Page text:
UFO Conjecture(s)

Saturday, July 16, 2011

A critique of Annie Jacobsen and her book: Area 51

Robert S. Norris and Jeffrey T. Richelson provide an incisive critical analysis of Annie Jacobsen's best seller: Area 51: An Uncensored History of America’s Top Secret Military Base

Click here for the link

8 Comments:

  • While I agree with the reviewers that Jacobsen's book has an astounding number of basic factual errors, and that the publishers, Little, Brown & Co., apparently did little to no vetting or editorial review of much of the known historical content, this review also errs when it comes to their statements and conclusions regarding the Roswell incident itself.

    The reviewers refer to, cite, and apparently believe the US Air Force's dubious conclusions that the Roswell debris that was recovered derived from Project MOGUL balloon-train flight #4, which Brad Sparks, and others, have pretty well established never flew, and did not crash on the ranch Mac Brazel worked at, but also compound their error by also citing the later USAF report that alleged that the "bodies" supposedly seen were from tests of high-altitude instrumented dummy drops, which in documented fact did not occur until years later.

    So, caveat emptor. Spoon o'salt.

    The reviewers either are not aware of the depth and breadth of good Roswell incident research, and the legitimate questions raised, or chose to ignore it and bought into the USAF line due their own lack of research and acumen.

    And no, I don't believe the Stalin / Mengele story Alfred O'Donnell was told either, just to clarify.

    That was a high-level fabrication and disinformational ploy used to test the security reliability of those so exposed to this secondary hoax, if O'Donnell's story has any basis in fact, which it may, but would have been a US military / intelligence ruse, if anything, IMHO.

    Something very strange occurred near Roswell, but to me, as a UFO agnostic, it remains an unknown.

    By Blogger steve sawyer, at Sunday, July 17, 2011  

  • I should add that Alfred O'Donnell, the retired EG&G engineer who was allegedly prepped in 1951 with the risible Stalin / Mengele disinfo prior to being exposed to a US-hoaxed "Roswell UFO" and associated "mutated bodies" (if he told Jacobsen of an _actual_ experience, that is, which is questionable, IMHO), was written about by Tony Bragalia at his blog.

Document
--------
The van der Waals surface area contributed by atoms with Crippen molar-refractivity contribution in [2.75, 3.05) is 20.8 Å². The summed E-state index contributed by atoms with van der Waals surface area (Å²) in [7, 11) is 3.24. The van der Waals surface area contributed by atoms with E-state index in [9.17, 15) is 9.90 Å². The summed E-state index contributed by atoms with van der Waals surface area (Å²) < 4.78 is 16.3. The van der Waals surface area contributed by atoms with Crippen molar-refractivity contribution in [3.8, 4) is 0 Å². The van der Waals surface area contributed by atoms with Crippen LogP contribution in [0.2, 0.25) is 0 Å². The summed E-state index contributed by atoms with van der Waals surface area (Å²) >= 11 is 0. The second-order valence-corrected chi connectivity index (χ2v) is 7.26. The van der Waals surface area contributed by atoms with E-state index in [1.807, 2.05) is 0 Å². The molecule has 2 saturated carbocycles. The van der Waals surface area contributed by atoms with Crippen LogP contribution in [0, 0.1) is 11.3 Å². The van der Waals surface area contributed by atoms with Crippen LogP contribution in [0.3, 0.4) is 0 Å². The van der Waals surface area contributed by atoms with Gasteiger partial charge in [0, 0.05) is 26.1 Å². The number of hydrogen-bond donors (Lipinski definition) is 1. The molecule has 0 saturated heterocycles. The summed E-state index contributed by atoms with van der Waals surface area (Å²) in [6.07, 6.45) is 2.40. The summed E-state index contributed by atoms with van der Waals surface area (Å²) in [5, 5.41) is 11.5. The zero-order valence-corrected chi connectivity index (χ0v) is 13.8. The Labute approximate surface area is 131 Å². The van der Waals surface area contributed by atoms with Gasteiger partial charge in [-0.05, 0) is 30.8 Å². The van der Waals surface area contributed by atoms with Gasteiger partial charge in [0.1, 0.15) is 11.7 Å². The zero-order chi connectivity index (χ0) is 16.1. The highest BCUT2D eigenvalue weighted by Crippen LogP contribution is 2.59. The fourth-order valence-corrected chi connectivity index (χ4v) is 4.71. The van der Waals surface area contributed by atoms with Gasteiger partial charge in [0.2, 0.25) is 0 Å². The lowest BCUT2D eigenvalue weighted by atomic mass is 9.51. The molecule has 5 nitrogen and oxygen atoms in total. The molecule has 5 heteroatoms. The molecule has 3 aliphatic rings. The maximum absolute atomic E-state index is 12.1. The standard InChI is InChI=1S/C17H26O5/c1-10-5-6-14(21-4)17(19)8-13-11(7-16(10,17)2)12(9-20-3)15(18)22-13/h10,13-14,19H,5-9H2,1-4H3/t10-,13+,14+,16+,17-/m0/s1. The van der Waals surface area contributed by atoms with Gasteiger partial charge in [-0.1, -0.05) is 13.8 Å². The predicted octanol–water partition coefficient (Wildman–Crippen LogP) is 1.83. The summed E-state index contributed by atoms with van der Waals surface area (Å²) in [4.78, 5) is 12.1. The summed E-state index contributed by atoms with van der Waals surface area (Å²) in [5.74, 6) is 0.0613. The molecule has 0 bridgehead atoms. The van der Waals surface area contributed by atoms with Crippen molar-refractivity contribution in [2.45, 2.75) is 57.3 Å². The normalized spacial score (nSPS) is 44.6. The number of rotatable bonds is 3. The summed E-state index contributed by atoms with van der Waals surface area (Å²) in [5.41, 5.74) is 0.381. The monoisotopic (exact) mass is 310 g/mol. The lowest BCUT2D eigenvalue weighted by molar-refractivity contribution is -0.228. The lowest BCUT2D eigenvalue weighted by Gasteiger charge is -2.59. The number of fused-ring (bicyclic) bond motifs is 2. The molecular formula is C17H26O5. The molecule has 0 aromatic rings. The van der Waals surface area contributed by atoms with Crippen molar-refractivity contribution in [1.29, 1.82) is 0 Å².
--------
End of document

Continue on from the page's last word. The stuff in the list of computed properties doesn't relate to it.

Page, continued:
See: http://tinyurl.com/3tw7w87

    I made a few comments there (37, 38, and 40) suggesting that the real story of significance was how elements of the US government's military and intelligence communities have promulgated and hoaxed UFO incidents, documents, and materials to not only test security and loyalty of individuals, and to surface hostile foreign agents, but that these practices also function as domestic psyops on civilians and influenced media and society at large to dismiss and ridicule the genuine interest and research efforts about the UFO phenomenon, and thus muddy already very opaque waters, which I feel is both wrong and potentially criminal.

    See: http://tinyurl.com/4x7tnbv

    By Blogger steve sawyer, at Sunday, July 17, 2011  

  • This book was inevitable in the popular cartoon vernacular, that goes back to the post civil war era when the young wild west was a rich source of confabulations in pulp books, which this is an extension of.
    A great deal of popular interest lowers the bar for "anything." Another issue this book exposes unintentionally, is the lack of critical thinking that occurs when this phenomenon became a sort of cinema verte of living an experiential science fiction lifestyle akin to being a fan of B movies or intentional irony.
    I just wrote a piece outlining my own disgust albeit in a polite manner, with projection bias, anthropomorphism, etc. It is hard to be motivated to say anything approaching a sincere consideration in a proverbial sea of crap and flotsam like this so called book. And so we have Paul K perhaps wisely in search of more tangible meaning, the Philip I suicide bomb, another planning to jump off a cliff, more Roswell debris in a metaphoric sense as well. All this only reinforces what this phenomenon does best, it reflects and draws out the sour apples of human nature and Twain in his latter years would have had a field day with this sort of black comedy of human nature.